“As the government admits, Ontario already has the third-lowest program spending per capita among the provinces and the second-lowest cost for government administration,” said Warren (Smokey) Thomas. “The idea that we need to cut public services – at a time when we are giving away billions in corporate income tax cuts – is ludicrous.”
The Budget revealed plans to wipe out 1,500 jobs in the Ontario Public Service, starting two years from now. That’s in addition to the 3,400 job cuts already announced in the 2009 Budget.
“The fact that the government has not identified which jobs will be cut says clearly that this exercise is based on political targets, not delivering quality services,” Thomas said. “The fact that the new Commission on Broader Public Service Reform has been framed as a deficit-reduction exercise is outrageous. Putting a former bank executive in charge with a mandate to privatize at will is part of an alarming and ongoing trend toward corporate influence over democratic governments everywhere.
“How can the government identify Children’s Aid as a source of savings at a time when programs for abused and neglected children need a major infusion of cash just to keep afloat?” he said.
The only bright spot in the Budget for vulnerable people was the new focus on children’s mental health, a sector in which agencies have seen their budgets frozen for 17 of the last 19 years.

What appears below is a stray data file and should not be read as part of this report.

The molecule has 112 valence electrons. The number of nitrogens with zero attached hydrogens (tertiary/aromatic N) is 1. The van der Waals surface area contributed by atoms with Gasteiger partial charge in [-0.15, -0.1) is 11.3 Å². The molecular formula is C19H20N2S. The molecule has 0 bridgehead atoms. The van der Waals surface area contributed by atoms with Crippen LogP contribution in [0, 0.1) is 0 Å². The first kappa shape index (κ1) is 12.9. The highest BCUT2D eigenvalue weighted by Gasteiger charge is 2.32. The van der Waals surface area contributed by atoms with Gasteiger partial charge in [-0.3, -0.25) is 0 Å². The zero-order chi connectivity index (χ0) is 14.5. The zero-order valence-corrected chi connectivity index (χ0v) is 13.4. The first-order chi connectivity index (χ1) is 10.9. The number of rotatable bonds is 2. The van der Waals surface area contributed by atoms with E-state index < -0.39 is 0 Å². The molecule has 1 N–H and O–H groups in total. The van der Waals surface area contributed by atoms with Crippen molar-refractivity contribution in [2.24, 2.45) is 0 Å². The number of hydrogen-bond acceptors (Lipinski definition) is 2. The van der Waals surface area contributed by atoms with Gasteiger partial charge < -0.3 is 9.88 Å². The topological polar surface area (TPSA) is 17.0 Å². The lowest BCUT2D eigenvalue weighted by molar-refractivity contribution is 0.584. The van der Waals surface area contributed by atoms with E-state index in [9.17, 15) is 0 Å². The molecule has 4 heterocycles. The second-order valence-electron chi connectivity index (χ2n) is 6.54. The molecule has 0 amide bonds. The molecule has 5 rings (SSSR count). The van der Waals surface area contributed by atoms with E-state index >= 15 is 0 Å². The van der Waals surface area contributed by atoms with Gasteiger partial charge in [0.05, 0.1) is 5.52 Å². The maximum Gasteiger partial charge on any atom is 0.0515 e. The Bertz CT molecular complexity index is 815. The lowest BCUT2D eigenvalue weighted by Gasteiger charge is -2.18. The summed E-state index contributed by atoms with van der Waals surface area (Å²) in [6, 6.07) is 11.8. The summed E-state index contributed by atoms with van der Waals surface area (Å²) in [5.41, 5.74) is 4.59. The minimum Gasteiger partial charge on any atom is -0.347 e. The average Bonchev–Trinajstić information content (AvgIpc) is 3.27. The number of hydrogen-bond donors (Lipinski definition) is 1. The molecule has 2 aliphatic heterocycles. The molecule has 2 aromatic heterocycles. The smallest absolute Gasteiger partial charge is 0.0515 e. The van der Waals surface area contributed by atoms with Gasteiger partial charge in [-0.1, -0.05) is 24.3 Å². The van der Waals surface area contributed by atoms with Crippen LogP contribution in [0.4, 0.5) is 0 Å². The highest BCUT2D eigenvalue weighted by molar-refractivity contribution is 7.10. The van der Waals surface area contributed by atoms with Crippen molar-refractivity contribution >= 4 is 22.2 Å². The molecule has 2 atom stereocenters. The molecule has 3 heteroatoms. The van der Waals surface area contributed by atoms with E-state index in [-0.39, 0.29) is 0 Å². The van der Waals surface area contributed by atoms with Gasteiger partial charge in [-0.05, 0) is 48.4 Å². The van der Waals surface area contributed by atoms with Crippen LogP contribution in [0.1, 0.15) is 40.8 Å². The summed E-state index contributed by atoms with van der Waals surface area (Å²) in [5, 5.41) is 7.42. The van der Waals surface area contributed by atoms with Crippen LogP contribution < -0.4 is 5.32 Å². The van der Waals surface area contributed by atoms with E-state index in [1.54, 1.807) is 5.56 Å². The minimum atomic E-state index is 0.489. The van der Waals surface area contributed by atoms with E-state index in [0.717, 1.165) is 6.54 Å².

“I applaud the government for this long-awaited initiative,” Thomas said. “I wish I could say the same for the mental health system for adults. We estimate it would take $1.3 billion in new funding in mental health just to get the system up to recommended standards. Unfortunately nothing like that happened with this Budget.”
Thomas said the reduction in real incomes for people relying on Ontario Works and the Ontario Disability Support program was “an uncalled-for slap in the face” to poor Ontarians. “Increasing social assistance rates by one per cent means a real cut equal to the rate of inflation, which has been 2.9 per cent since the HST came in,” Thomas said. “Freezing the minimum wage at $10.25 means the real minimum wage is going down again.
“When you couple this with the fact that the government’s job creation strategy is to wait for business to invest, I don’t see how poor people can draw any hope at all from this budget.”
For more information:
Warren (Smokey) Thomas: (613) 329-1931 (cell)